Sunday, November 30, 2014


Three nights at the vacation rental approximated the charges for a one week cruise in the Caribbean although it didn’t include breakfast, lunch, dinner and a chocolate on our pillows each night.  However, it did have the worst beds we’ve ever encountered except for the roots under our tent at Tombstone Campground in Canada’s Yukon.  Karen and I opted to climb an almost vertical ladder into a funky loft with a double bed providing the comfort level of a Salvation Army thrift store reject.  Too soft proved to be just one of it's failings.  Worse, whenever one of us moved -- like scratching their nose or rolling over -- the entire bed rocked like a half inflated rubber raft on the Bering Sea.  Karen would get seasick in any rubber raft on the Bering Sea -- or at least get vertigo.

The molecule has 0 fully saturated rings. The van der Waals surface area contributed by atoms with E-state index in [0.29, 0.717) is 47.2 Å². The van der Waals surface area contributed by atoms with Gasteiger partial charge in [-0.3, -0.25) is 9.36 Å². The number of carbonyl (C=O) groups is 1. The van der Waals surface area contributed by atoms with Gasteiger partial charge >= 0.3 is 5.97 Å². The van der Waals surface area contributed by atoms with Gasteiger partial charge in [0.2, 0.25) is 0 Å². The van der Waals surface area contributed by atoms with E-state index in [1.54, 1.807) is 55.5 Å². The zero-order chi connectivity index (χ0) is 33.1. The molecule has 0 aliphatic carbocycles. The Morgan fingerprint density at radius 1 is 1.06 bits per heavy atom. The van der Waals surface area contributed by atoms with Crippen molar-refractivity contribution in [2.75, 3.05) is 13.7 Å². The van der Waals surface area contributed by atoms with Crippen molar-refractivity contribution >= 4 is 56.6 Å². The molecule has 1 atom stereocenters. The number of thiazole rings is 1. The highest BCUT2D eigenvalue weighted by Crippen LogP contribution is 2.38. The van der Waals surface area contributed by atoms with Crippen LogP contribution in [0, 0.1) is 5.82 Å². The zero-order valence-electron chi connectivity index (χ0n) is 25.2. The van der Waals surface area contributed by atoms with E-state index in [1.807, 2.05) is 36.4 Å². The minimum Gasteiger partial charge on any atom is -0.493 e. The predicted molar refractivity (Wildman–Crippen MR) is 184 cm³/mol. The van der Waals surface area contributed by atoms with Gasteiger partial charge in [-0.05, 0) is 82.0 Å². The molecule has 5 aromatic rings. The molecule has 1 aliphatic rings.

Meanwhile down below Mandy commandeered a mini-futon which she described as tantamount to sleeping on a piece of cardboard.  With her reputation for being able to sleep on any surface including a piece of cardboard, it became obvious the next day that this was not “corrugated” cardboard.  To add insult to the situation, we paid an additional $25 per night for use of that derelict futon.

The remaining nights Mandy borrowed a cushion from a porch chair while now seasick Karen abandoned the rocking raft to join Mandy using an air mattress for reinforcement.  Alone on the upstairs "craft" I slept like a golden retriever on a living room sofa.